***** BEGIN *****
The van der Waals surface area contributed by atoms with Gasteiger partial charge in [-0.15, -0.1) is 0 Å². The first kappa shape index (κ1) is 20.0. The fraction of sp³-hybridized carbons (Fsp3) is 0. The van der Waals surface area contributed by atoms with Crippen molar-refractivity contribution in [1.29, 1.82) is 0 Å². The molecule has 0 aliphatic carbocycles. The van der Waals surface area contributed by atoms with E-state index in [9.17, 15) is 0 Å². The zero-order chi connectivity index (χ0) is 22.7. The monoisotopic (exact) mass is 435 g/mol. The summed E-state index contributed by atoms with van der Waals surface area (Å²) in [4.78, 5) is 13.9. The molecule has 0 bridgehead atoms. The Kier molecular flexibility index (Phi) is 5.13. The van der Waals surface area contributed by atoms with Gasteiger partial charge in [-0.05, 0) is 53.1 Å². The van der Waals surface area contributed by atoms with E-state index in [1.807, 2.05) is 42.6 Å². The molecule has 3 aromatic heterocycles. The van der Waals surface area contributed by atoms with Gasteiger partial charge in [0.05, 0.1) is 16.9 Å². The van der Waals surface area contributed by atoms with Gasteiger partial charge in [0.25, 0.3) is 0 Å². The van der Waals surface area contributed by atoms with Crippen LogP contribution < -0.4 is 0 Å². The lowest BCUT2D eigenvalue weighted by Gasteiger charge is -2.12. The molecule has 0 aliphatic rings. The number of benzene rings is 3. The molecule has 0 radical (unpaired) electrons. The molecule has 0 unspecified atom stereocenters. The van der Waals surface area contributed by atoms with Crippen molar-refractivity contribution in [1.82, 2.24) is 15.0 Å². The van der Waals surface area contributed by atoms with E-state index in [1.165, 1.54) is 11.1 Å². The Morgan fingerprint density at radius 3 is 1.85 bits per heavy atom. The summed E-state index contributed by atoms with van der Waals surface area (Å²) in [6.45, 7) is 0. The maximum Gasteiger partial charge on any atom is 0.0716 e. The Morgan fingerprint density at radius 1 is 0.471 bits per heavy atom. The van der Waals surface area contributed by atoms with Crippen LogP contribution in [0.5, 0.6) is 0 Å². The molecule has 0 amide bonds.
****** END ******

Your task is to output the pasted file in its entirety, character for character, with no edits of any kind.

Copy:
The van der Waals surface area contributed by atoms with Gasteiger partial charge in [-0.15, -0.1) is 0 Å². The first kappa shape index (κ1) is 20.0. The fraction of sp³-hybridized carbons (Fsp3) is 0. The van der Waals surface area contributed by atoms with Crippen molar-refractivity contribution in [1.29, 1.82) is 0 Å². The molecule has 0 aliphatic carbocycles. The van der Waals surface area contributed by atoms with E-state index in [9.17, 15) is 0 Å². The zero-order chi connectivity index (χ0) is 22.7. The monoisotopic (exact) mass is 435 g/mol. The summed E-state index contributed by atoms with van der Waals surface area (Å²) in [4.78, 5) is 13.9. The molecule has 0 bridgehead atoms. The Kier molecular flexibility index (Phi) is 5.13. The van der Waals surface area contributed by atoms with Gasteiger partial charge in [-0.05, 0) is 53.1 Å². The van der Waals surface area contributed by atoms with E-state index in [1.807, 2.05) is 42.6 Å². The molecule has 3 aromatic heterocycles. The van der Waals surface area contributed by atoms with Gasteiger partial charge in [0.05, 0.1) is 16.9 Å². The van der Waals surface area contributed by atoms with Gasteiger partial charge in [0.25, 0.3) is 0 Å². The van der Waals surface area contributed by atoms with Crippen LogP contribution < -0.4 is 0 Å². The lowest BCUT2D eigenvalue weighted by Gasteiger charge is -2.12. The molecule has 0 aliphatic rings. The number of benzene rings is 3. The molecule has 0 radical (unpaired) electrons. The molecule has 0 unspecified atom stereocenters. The van der Waals surface area contributed by atoms with Crippen molar-refractivity contribution in [1.82, 2.24) is 15.0 Å². The van der Waals surface area contributed by atoms with E-state index in [1.165, 1.54) is 11.1 Å². The Morgan fingerprint density at radius 3 is 1.85 bits per heavy atom. The summed E-state index contributed by atoms with van der Waals surface area (Å²) in [6.45, 7) is 0. The maximum Gasteiger partial charge on any atom is 0.0716 e. The Morgan fingerprint density at radius 1 is 0.471 bits per heavy atom. The van der Waals surface area contributed by atoms with Crippen LogP contribution in [0.5, 0.6) is 0 Å². The molecule has 0 amide bonds.